“Gently, gently, now. There we go.” With the grace and elegance of a nurse drawing poison from a wound, Nyartha drew the memories from Codswallop’s skull. They materialized briefly as wisps of steam in the air between them before Nyartha breathed them in like the steam off of fresh-baked bread. She let out a shuddering, gaspy sigh of pleasure as the last wafts of vapor–if vapor it was or had ever been–vanished up her nose.

“What a truly brilliant, magical adventure I had in the Grimsby Heights, Mr. Codswallop,” said Nyartha. “The sensations are so real, so vivid, like a strong wine. I was so terrified by the end, granted, but what a rush of life!”

“Grimsby Heights?” said Codswallop, twitching his whiskers. “Hm. Never been. Always wanted to go, though, in my youth.”

That’s what you meant by sharing memories?” Rags cried. “Sucking his life right out of his head?”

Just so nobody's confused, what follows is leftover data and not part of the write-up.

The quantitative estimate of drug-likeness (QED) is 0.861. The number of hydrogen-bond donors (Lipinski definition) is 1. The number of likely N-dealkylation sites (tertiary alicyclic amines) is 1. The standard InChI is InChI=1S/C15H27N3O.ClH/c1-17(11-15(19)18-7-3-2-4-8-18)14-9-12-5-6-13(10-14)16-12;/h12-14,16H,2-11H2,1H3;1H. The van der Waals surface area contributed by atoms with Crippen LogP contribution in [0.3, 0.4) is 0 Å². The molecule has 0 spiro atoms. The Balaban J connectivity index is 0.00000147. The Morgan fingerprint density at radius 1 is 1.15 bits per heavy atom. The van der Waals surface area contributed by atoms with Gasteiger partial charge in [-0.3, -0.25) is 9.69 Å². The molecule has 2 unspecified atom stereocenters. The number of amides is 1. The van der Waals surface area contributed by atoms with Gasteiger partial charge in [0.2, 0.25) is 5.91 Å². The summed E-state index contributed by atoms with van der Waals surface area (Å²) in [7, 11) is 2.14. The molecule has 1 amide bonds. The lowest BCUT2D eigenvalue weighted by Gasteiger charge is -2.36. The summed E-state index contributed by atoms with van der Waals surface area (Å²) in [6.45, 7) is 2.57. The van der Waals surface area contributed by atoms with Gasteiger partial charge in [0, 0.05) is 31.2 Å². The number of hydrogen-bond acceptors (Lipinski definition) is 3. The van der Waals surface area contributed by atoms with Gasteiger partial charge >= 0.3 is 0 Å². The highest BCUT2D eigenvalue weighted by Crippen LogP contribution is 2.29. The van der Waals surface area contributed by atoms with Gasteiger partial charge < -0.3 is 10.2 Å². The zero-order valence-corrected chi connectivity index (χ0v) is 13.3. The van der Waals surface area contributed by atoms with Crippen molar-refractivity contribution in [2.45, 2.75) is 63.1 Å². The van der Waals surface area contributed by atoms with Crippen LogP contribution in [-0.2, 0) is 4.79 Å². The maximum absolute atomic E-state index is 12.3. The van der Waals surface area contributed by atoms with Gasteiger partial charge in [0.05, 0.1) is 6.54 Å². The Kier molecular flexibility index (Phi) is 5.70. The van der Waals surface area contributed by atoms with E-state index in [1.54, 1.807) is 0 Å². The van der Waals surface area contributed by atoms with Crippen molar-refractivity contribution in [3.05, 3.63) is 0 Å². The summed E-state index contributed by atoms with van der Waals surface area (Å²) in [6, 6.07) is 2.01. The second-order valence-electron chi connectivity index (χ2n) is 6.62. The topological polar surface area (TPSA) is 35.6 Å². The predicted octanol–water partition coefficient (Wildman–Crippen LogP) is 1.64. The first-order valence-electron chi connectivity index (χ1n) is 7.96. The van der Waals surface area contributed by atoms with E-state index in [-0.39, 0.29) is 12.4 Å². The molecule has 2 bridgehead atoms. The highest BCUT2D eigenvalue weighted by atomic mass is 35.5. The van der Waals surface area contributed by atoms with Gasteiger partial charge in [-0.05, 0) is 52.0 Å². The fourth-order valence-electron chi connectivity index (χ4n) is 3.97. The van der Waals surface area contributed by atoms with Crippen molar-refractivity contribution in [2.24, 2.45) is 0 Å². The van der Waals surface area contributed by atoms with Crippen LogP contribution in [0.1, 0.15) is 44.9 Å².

“Oh please, don’t be so melodramatic.” Nyartha reclined back in her chair, a golden goblet in her hand. “I’ve not hurt your precious manservant. He’s lost nothing, so far as he’s concerned, and I am able to live the life of adventure I so richly deserve without breaking the terms of my…imprisonment.”

Rags swept the feast off of the table before him. “You won’t get anything like that from me!” he shouted.

“Of course not, boy,” said Nyartha, gently. “You’ve barely had any life or any memories to take, after all. I’ll have to find another use for you. Perhaps a nice fillet, fresh-cut and preserved with a little magic. You might sustain me for the time it will take to scoop out what’s left of your Codswallop and lure in some fresh meat.”

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